Friday, December 4, 2009
‘“Who is a father here this evening?”…all raised their hands…[i] picked one of them and asked him,
“How many children do you have?”
“Would you be willing to sacrifice two of them, and make them suffer so that the other one could go to school and have a good life, in Recife?...”
“Well, if you,… a person of flesh and bones, could not commit an injustice like that---how could God commit it?”
A scilence… Then:
“No, God isn’t the cause of all this. It’s the boss!”’
--Freire (1994), p. 48.; Hardcastle, 2004.
I wonder… does the world need a social revolution?
Wednesday, December 2, 2009
"...The garden of the brain never ceases being pruned and newly planted... Thus, the old adage 'use it or loose it' is brought soundly home."
While contemplating the plasticity of the brain, I began to think of the plasticity of culture.
There are several schools of thought that believe Indigenous America was an example of a morally superior culture colonized by a technologically superior one.
Agree, disagree, to each their own conceptualization of history
(after all, everyone has the right to be wrong).
In the wake of colonization
as I bear witness to a time of duress for even mainstream America
I wonder if confronted with the kind of devastation that Indigenous cultures have had to endure… could the mainstream/dominant culture survive?
Somehow, I doubt it.
Cultures are kind of like the mind; people are like synopses constantly firing and dying. New ideas are like signals trying to get from one place to another, one period of time to the next. Ideas use the various channels open to them, but should those channels disappear, ideas reroute or simple stop.
In this model the structure of the mind symbolizes culture itself.
The package that contains all the various interacting parts:
Parts that bloom because they are needed, remain because of electrical current and die by lack of use.
Cultures have the ability to constantly adjust, and amend accordingly…
But, use it or loose it.
So the idea of culture can be likened to a mind.
But the indigenous reality of culture includes the concept of the soul-
Built into Indigenous cultures are our dreams and our dreamers.
Even when our languages are stamped out for generations, even when our religions are not accessible to the all tribal members-
We have our dreamers and our dreams.
People who regain desire for knowledge, and who understand knowledge can be transferred from one species to another, one physical thing to an animate one, one spirit to a spirit in a body…
Indigenous worldview is like a physical brain, sans dead ends.
No signal can be lost.
Culture beares of the future can be born blank slates, and live within cultures that don’t belong to them- for years… but when the culture calls them into action, they will act. And when they understand, they will explain. And when they are honest, others will listen and will follow them back to balance.
Sometimes I wonder if some of our dreamers aren’t getting medicated in order to avoid the responsibility that comes with dreaming back. Watching my children grow however, I know not all dreamers run from their responsibilities. Indigenous world view: sans dead end.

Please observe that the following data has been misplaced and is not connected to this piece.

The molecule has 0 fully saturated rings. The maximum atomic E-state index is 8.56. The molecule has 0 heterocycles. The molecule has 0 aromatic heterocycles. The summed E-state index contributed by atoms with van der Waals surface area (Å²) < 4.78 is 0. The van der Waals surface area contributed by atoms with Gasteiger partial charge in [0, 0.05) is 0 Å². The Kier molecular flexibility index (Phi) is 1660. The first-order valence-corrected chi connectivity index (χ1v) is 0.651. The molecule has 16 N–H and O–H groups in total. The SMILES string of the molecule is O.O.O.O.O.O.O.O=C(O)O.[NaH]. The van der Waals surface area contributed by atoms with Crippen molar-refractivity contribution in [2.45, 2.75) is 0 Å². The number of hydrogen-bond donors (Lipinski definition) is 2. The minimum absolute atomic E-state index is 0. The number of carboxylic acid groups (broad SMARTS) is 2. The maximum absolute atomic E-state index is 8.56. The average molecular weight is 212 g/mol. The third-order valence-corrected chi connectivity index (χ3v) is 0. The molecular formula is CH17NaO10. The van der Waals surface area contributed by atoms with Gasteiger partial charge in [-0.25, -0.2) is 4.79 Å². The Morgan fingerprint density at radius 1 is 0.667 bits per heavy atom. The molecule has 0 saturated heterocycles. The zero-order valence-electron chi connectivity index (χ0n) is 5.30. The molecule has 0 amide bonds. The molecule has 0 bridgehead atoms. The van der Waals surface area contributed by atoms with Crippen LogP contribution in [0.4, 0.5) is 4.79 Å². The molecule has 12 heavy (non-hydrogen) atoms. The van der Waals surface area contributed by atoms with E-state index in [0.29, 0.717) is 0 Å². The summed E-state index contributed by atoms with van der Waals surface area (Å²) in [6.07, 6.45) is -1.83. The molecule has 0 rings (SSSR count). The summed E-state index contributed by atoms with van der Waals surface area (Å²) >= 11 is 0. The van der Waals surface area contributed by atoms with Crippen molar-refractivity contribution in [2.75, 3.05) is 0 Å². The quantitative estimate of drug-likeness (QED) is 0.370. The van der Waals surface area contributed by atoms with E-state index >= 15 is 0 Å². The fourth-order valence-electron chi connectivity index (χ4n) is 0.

“Social workers must be visionaries and risk takers, able to formulate fresh approaches and challenge the status quo (Hardcastle, 2004, pg 211) .”
Social workers are at our optimum potential when we can dream.
In mainstream American culture we incorrectly apply the term community to any clustering of individuals “a town, a church, a synagogue, a fraternal organization, an apartment complex, a professional association—regardless of how poorly those individuals communicate with each other. It is a false use of the word (The Different Drum, Schulz, 2006).” American Indian definitions of community are much more group oriented, steeped in family ideas/ideals and cultural ties and norms that originally provided the people with “rules to live by.” Within American Indian communities there were networks of support systems that enabled each generation to help, catch, and even uplift members of the next or previous generation (when the need for support emerged by any individual or cluster of individuals within the group).
“If we are going to use the word [community] meaningfully we must restrict it to a group of individuals who have learned how to communicate honestly with each other, whose relationships go deeper then their masks of composure, and who have developed some significant commitment to ‘rejoice together, mourn together,’ and to ‘delight in each other, make others’ conditions our own.’ (The Different Drum, Schulz, 2006).” This is close to an Indigenous concept of community.
“Once we allow that all clients are ‘nested’ in community, we can entertain the idea that all (or at least most) client problems (be they physical, psychological, economic, or social) are ‘nested’ in communities as well. This realm of community problems (the environmental component) is what Schwartz (1969) called the ‘public issue’ side of a ‘personal trouble.’ (Group Work: Strategies for Strengthening Resiliency, Mondros, 2001).” At this point and time American Indian populations are suffering from inter-generational posttraumatic stress disorder. After centuries of systematic attempted genocide, followed by the constant onslaught of culturally bias laws thrust upon Native families with the intent to destroy the Indian concept of family itself, tribal members today are finding themselves surrounded by a legacy of self destruction instead of a system of love and familial support.